Ships hit by U-boats

Sebastian Cermeno

American Steam merchant

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NameSebastian Cermeno
Type:Steam merchant (Liberty)
Tonnage7,194 tons
Completed1943 - Marinship Corporation, Sausalito CA 
OwnerOliver J. Olson & Co, San Francisco CA 
HomeportSan Francisco 
Date of attack27 Jun 1943Nationality:      American
FateSunk by U-511 (Fritz Schneewind)
Position29° 00'S, 50° 10'E - Grid KR 4869
Complement74 (5 dead and 69 survivors).
RouteSuez - Mombasa (19 Jun) - Bahia - Paramaribo 
CargoWater ballast 
History Completed in March 1943 
Notes on event

At 09.42 hours on 27 June 1943 the unescorted Sebastian Cermeno (Master David Martin Nilsson) was hit on the port side by two torpedoes from U-511 about 290 miles southeast of Madagascar. The torpedoes struck the after part of the #5 hold and the forward part of the #4 hold and blew off the after two hatches, destroyed the quarters of the armed guards, buckled the gun deck, disabled the engines and killed one officer and two men on watch below. A sailor who had been asleep on the #4 hatch later died of injuries. The survivors among the eight officers, 34 crewmen, 27 armed guards (the ship was armed with one 5in, one 3in and eight 20mm guns) and five passengers on board abandoned ship in five lifeboats after five minutes. Ten minutes after the hits, the ship sank quickly by the stern. Then the U-boat surfaced and questioned the survivors before leaving the area.

The radio had been smashed by the first torpedo but distress signals were sent daily from an emergency transmitter in one of the lifeboats. The boats became separated during the first night. On 14 July, the 19 survivors in the boat of the master were picked up by the American steam merchant Theodore Parker and landed at Durban the same day. The men in the second boat were picked up by a British corvette and landed at Durban on 23 July, while the 11 survivors in another boat were picked up by an Australian destroyer and landed in Durban on 27 July after being spotted by a patrol aircraft. One boat with 16 survivors made landfall in Madagascar on 5 July and the last was towed into Durban by an Allied ship after 16 days at sea. The first engineer died of exposure in one of the lifeboats on 13 July and was buried at sea.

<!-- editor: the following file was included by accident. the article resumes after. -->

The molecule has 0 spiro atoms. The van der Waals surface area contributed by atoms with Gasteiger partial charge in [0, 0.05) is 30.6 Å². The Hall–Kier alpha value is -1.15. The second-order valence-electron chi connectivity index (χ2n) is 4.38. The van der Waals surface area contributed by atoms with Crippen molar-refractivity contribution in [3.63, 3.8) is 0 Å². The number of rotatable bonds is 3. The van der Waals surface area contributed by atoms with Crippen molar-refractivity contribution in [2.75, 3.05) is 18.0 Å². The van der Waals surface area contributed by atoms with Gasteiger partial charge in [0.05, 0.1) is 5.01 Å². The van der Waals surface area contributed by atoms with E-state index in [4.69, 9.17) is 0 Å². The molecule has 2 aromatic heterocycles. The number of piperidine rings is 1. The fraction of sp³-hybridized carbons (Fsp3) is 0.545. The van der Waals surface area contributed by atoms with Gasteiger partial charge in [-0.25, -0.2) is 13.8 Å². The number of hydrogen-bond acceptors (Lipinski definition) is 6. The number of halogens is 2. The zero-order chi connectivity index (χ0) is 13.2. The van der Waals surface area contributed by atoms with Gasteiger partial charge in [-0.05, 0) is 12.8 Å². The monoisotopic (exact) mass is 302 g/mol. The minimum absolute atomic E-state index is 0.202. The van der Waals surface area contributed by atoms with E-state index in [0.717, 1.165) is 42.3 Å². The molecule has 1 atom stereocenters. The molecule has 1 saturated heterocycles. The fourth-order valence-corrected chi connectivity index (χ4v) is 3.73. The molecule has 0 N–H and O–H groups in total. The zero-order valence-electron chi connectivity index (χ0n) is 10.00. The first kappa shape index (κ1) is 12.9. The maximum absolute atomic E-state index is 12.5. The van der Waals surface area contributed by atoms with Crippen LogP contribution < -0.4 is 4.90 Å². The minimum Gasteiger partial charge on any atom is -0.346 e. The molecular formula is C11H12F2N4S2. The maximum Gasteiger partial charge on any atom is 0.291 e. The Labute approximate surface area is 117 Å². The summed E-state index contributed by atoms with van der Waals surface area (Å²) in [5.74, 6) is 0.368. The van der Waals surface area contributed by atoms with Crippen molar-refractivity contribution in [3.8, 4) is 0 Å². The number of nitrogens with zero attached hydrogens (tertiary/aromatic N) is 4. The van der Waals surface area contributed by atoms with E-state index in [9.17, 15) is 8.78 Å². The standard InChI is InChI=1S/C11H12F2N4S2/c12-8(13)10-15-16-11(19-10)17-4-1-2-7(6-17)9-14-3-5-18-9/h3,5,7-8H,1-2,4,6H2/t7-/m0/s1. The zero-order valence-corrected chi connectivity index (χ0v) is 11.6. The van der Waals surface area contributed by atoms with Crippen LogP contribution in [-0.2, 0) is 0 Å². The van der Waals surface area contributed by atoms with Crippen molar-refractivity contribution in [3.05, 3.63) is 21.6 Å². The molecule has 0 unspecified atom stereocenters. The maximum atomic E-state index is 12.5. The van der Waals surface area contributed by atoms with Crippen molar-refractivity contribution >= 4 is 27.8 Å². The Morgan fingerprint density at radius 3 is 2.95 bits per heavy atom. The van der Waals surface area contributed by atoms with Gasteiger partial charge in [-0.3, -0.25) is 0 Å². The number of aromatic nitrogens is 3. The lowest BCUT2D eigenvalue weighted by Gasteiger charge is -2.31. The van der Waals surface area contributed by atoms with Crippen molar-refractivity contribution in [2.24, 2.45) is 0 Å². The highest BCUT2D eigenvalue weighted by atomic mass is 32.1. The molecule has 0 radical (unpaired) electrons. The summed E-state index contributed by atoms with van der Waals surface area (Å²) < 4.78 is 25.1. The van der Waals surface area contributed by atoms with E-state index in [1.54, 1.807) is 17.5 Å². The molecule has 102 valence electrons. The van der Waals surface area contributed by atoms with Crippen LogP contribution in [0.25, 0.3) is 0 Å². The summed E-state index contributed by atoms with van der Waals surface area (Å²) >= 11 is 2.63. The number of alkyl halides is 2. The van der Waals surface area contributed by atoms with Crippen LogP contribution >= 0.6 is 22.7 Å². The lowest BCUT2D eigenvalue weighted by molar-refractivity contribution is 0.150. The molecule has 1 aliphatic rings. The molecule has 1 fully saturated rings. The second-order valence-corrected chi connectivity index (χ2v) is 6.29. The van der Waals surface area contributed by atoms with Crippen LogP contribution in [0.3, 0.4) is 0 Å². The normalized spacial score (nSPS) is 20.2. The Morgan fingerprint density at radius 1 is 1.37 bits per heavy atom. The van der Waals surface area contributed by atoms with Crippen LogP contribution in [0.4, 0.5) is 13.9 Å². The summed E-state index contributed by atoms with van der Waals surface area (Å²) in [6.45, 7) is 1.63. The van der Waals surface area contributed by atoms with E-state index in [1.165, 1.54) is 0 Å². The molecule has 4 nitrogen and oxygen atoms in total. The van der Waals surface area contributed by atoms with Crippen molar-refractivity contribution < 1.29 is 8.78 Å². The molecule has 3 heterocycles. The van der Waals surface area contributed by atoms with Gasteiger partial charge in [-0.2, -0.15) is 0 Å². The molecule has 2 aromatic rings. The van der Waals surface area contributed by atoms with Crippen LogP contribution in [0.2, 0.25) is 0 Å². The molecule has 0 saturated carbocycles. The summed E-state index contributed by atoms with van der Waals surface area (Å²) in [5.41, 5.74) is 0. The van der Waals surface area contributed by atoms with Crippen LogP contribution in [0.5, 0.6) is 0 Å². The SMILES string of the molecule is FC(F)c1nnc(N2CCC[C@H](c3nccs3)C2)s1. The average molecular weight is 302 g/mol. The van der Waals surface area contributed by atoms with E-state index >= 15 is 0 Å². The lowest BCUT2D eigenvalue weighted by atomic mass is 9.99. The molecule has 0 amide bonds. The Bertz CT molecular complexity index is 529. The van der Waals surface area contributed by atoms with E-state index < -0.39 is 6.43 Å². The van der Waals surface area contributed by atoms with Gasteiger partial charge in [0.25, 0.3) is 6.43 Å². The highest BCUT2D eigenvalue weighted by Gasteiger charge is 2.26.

The master David Martin Nilsson took over the command of another Liberty ship, the Jean Nicolet, which was sunk by the Japanese submarine I-8 (Ariizumi) in the Indian Ocean on 2 July 1944. The most of the survivors from the ship were massacred by the Japanese crew and the master was taken prisoner but did not survive the captivity.

On boardWe have details of 8 people who were on board

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